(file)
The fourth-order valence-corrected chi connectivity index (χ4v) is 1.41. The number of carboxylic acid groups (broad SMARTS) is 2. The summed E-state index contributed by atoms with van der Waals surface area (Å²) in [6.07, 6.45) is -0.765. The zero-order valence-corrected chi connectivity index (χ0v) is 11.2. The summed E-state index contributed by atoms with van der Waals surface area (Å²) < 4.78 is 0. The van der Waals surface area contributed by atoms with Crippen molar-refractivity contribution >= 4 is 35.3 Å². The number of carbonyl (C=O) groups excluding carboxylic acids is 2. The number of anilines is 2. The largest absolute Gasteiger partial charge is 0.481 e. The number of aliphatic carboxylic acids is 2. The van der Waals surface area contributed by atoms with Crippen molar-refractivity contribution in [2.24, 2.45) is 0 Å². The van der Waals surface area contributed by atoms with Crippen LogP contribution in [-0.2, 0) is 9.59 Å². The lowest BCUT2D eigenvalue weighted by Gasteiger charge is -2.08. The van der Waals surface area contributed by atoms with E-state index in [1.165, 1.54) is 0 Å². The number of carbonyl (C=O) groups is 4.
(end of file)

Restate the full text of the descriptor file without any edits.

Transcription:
The fourth-order valence-corrected chi connectivity index (χ4v) is 1.41. The number of carboxylic acid groups (broad SMARTS) is 2. The summed E-state index contributed by atoms with van der Waals surface area (Å²) in [6.07, 6.45) is -0.765. The zero-order valence-corrected chi connectivity index (χ0v) is 11.2. The summed E-state index contributed by atoms with van der Waals surface area (Å²) < 4.78 is 0. The van der Waals surface area contributed by atoms with Crippen molar-refractivity contribution >= 4 is 35.3 Å². The number of carbonyl (C=O) groups excluding carboxylic acids is 2. The number of anilines is 2. The largest absolute Gasteiger partial charge is 0.481 e. The number of aliphatic carboxylic acids is 2. The van der Waals surface area contributed by atoms with Crippen molar-refractivity contribution in [2.24, 2.45) is 0 Å². The van der Waals surface area contributed by atoms with Crippen LogP contribution in [-0.2, 0) is 9.59 Å². The lowest BCUT2D eigenvalue weighted by Gasteiger charge is -2.08. The van der Waals surface area contributed by atoms with E-state index in [1.165, 1.54) is 0 Å². The number of carbonyl (C=O) groups is 4.